Coronavirus: Study on bats, hunters in Nagaland to be probed
Eastern Mirror Desk
Dimapur, Feb. 3 (EMN): Amid global efforts to combat the coronavirus epidemic, an inquiry has been ordered by the government of India into a study conducted in Nagaland on bats and humans carrying antibodies to deadly viruses like Ebola.
The study, conducted in 2017, by researchers from India, USA and China, has come under the scanner, as two of the 12 researchers belonged to the Wuhan Institute of Virology’s department of Emerging Infectious Diseases, and the United States’ Department of Defence’s ‘Defence Threat Reduction Agency’ (DTRA) funded it.
The research study was conducted at Mimi village in Kiphire district, where 85 individuals were chosen to participate in an annual bat harvest. The majority of bat hunters were male, aged between 18 and 50, and they participated at least eleven times in the harvest. According to the study, it was found that the virus responsible for outbreaks may not be the exact copy of the potential virus present in the bat.
The study in Nagaland suggests bats in South Asia act as a reservoir host of a diverse range of filoviruses; and filovirus spillover occurs through human exposure to these bats, according to a report by The Hindu.
Officials are on alert, as the newly discovered viruses might pose a challenge, and they want to take no chance on their spread and will take action to ensure all medical studies in the country adhere to strict norms, it said.
The scientists are being investigated for being allowed to access live samples of bats and bat hunters (humans) without due permissions. The results of the study were published in October 2019 in the PLOS Neglected Tropical Diseases journal, originally established by the Bill and Melinda Gates Foundation. They would have required special permissions as foreign entities, it said.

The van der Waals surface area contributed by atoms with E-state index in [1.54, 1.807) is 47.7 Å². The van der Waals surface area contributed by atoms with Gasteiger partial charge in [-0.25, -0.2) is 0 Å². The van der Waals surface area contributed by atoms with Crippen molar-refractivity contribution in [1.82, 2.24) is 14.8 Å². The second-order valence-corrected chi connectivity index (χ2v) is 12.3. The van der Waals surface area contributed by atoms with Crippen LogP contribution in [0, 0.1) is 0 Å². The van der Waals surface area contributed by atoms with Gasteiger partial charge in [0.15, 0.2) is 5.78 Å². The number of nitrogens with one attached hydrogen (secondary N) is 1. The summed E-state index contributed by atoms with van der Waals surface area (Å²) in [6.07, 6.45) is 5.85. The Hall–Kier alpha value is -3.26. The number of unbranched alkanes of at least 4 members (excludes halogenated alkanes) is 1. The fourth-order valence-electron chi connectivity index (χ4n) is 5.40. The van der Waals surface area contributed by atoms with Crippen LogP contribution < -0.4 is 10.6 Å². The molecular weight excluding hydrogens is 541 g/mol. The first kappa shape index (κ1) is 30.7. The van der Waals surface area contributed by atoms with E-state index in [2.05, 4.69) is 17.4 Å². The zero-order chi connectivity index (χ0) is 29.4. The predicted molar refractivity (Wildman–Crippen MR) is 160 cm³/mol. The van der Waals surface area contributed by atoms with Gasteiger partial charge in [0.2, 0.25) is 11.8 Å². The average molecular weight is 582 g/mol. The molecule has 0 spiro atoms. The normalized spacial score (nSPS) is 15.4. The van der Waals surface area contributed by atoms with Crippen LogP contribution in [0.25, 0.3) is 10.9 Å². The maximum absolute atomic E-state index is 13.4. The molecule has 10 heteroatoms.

The researchers were from the Tata Institute of Fundamental Research, the National Centre for Biological Sciences (NCBS), the Wuhan Institute of Virology, the Uniformed Services University of the Health Sciences in the US and the Duke-National University in Singapore.
The study, ‘Filovirus-reactive antibodies in humans and bats in Northeast India imply Zoonotic spillover’, published in PLOS Neglected Tropical Diseases states the researchers found “the presence of filovirus (e.g., ebolavirus, marburgvirus and dianlovirus) reactive antibodies in both human (e.g., bat hunters) and bat populations in Northeast India, a region with no historical record of Ebola virus disease.”
“The Indian Council of Medical Research (ICMR) sent a five-member committee to investigate. The inquiry is complete, and a report has been submitted to the Health Ministry,” a senior government official told The Hindu.
In a written reply to questions from The Hindu, the US Centre for Disease Control (CDC) in Atlanta said it “did not commission this study and had not received any enquiries (from the Indian government) on it.” An American official, however, suggested that the US Department of Defence might not have coordinated the study through the CDC, read the report.
The inquiry comes as officials’ worldwide grapple with the spread of novel coronavirus 2019, from Wuhan, China, to 20 countries that have resulted in over 300 deaths, it read.
Bats often carry Ebola, Rabies, Marburg and the SARS coronavirus. Many high-profile epidemics have been traced to bats, and scientists are discovering new bat-borne viruses all the time. Ebola and Marburg viruses are known to cause severe hemorrhagic fevers, which affect many organs and damage the blood vessels, killing more than 50% of the people they infect, according to the World Health Organisation (WHO).